As the defense system cannot function properly, let alone in a girl who does not have the independence or the linguistic capacity to speak out against the facts, not being able to escape or fight must find another way: dissociation . The girl freezes, takes her mind away from consciousness and since she cannot physically run away, she mentally runs away. To dissociate causes pain as little as possible.

      After going through this, the girl cannot go about her everyday life normally and defend herself at the same time. Like us mentioned it, both action systems cannot be activated, Trying to make life as pleasant as possible while trying to defend yourself from what is happening to her. Ultimately, two systems separate and become two independent personality structures. Coming back to Van Derbur’s case, during the day the pleasure system is activated, trying to be normal, while at night the defense system is activated, which chooses to “freeze” the feeling that there is nothing he can do. to fight against abuse.

      This particular example of the division of systems of action is a clear case of structural dissociation of the personality. Given the lack of cohesion, coordination and integration between the two systems that form the basis of a person’s personality, i.e. his system of attractive stimuli and that of avoidance and flight threatening stimuli. This example of dissociation we just saw is what happens in disorders such as complex post-traumatic stress disorder (C-PTSD) and borderline personality disorder (BPD).

      The dissociative parts of the personality

      In van der Hart’s theory of structural dissociation we speak of two types of dissociative parts of the personality: the apparently normal personality (PA) and the emotional personality (PE).

      Seemingly Normal Personality (PA)

      PA is the part of a person’s personality that seeks to continue their daily life in the most normal and functional way possible. It is directed by the action system which seeks adaptation, that is to say which focuses on and approaches attractive stimuli. In turn, this is the part that avoids remembering traumatic events because, if this were done frequently and relived as flashbacks, it would be impossible to lead a normal life as the person would be constantly paralyzed.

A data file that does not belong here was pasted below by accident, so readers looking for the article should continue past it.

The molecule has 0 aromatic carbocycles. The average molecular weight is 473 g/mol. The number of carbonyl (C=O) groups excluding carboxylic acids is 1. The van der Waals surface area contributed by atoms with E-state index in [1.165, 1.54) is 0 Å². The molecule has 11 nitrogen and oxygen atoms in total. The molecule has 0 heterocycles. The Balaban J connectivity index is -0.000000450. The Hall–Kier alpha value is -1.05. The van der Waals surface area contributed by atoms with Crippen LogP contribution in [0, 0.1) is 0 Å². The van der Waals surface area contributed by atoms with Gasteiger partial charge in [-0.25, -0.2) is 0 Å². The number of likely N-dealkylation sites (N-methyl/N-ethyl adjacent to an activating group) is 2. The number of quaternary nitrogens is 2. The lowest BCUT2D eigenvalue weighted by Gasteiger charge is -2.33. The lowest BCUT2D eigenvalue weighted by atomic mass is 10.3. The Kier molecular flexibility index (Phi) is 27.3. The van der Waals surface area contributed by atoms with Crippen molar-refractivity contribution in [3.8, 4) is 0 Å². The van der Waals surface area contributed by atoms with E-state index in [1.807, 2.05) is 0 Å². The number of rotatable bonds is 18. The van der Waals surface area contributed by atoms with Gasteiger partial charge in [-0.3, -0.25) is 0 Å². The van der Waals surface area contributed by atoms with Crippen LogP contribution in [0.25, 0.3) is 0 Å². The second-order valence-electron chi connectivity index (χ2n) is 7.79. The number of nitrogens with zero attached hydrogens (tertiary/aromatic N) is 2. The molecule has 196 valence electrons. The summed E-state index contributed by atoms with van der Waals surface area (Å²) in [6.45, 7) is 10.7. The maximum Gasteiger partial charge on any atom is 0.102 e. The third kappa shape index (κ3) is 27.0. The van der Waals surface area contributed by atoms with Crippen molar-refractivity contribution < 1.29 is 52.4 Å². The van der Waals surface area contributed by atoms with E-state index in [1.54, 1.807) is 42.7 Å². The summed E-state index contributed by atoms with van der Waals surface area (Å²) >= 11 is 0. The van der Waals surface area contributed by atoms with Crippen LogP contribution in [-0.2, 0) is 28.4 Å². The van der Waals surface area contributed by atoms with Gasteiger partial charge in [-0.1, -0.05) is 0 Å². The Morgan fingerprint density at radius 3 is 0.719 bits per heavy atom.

Emotional Personality (PE)

      PE is the part of the personality that was fixed at the time of the trauma and is associated with a system of avoidance of threatening stimuli. He is obsessed with avoiding the unpleasant, never reliving it. One trait attributable to a PE of a person who has been sexually abused would be being hyper-vigilant, running away, or fighting in a situation that reminds them of what they’ve been through, even if they don’t seem to be. have nothing to do with it. .

      PA and PE are closed structures that are rigid with respect to each other. There are emotions on both sides, not just in the PE, and it should be noted that structural dissociation can span multiple divisions of both types, meaning that a person shouldn’t have just one only AP and a PE, that is to say two personalities speaking a little familiarly. In healthy people who have not suffered any trauma, these two structures will be united and associated.

      The three types of structural dissociation

      There are several factors that cause a structural dissociation of the personality. Among them we have experiences of child abuse, sexual abuse and neglect.. In addition, early childhood trauma and prolongation of the event increase the severity of the disease. Dissociation is a defense mechanism that allows you to protect yourself and to be able to carry out your daily life as well as possible in the face of traumatic events.